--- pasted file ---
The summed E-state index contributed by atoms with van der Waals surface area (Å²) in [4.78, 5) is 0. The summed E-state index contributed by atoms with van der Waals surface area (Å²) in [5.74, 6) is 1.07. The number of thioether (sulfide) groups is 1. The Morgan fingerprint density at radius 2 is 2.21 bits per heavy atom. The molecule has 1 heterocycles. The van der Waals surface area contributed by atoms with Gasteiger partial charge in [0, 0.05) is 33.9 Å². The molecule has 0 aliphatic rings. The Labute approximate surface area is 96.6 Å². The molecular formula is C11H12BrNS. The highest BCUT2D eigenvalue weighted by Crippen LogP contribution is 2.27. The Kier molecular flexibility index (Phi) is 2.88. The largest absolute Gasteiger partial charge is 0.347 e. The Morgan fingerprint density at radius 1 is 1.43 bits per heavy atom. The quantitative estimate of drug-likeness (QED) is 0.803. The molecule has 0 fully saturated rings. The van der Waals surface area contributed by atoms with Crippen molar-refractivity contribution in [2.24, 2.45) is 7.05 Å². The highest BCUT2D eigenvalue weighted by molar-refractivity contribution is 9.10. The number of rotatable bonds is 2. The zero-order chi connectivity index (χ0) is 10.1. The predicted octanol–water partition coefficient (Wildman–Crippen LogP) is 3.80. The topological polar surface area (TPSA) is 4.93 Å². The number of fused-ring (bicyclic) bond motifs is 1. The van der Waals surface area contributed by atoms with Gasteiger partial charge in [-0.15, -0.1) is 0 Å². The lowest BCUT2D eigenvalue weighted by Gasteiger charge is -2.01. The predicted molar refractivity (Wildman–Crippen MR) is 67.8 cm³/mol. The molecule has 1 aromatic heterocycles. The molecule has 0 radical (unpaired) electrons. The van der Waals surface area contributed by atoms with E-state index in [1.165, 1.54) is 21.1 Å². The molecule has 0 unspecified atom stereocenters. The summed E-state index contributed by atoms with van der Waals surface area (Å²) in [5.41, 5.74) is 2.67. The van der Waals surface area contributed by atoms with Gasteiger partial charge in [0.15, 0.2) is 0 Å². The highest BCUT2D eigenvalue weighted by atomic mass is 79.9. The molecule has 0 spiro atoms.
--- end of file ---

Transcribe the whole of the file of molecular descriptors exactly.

The summed E-state index contributed by atoms with van der Waals surface area (Å²) in [4.78, 5) is 0. The summed E-state index contributed by atoms with van der Waals surface area (Å²) in [5.74, 6) is 1.07. The number of thioether (sulfide) groups is 1. The Morgan fingerprint density at radius 2 is 2.21 bits per heavy atom. The molecule has 1 heterocycles. The van der Waals surface area contributed by atoms with Gasteiger partial charge in [0, 0.05) is 33.9 Å². The molecule has 0 aliphatic rings. The Labute approximate surface area is 96.6 Å². The molecular formula is C11H12BrNS. The highest BCUT2D eigenvalue weighted by Crippen LogP contribution is 2.27. The Kier molecular flexibility index (Phi) is 2.88. The largest absolute Gasteiger partial charge is 0.347 e. The Morgan fingerprint density at radius 1 is 1.43 bits per heavy atom. The quantitative estimate of drug-likeness (QED) is 0.803. The molecule has 0 fully saturated rings. The van der Waals surface area contributed by atoms with Crippen molar-refractivity contribution in [2.24, 2.45) is 7.05 Å². The highest BCUT2D eigenvalue weighted by molar-refractivity contribution is 9.10. The number of rotatable bonds is 2. The zero-order chi connectivity index (χ0) is 10.1. The predicted octanol–water partition coefficient (Wildman–Crippen LogP) is 3.80. The topological polar surface area (TPSA) is 4.93 Å². The number of fused-ring (bicyclic) bond motifs is 1. The van der Waals surface area contributed by atoms with Gasteiger partial charge in [-0.15, -0.1) is 0 Å². The lowest BCUT2D eigenvalue weighted by Gasteiger charge is -2.01. The predicted molar refractivity (Wildman–Crippen MR) is 67.8 cm³/mol. The molecule has 1 aromatic heterocycles. The molecule has 0 radical (unpaired) electrons. The van der Waals surface area contributed by atoms with E-state index in [1.165, 1.54) is 21.1 Å². The molecule has 0 unspecified atom stereocenters. The summed E-state index contributed by atoms with van der Waals surface area (Å²) in [5.41, 5.74) is 2.67. The van der Waals surface area contributed by atoms with Gasteiger partial charge in [0.15, 0.2) is 0 Å². The highest BCUT2D eigenvalue weighted by atomic mass is 79.9. The molecule has 0 spiro atoms.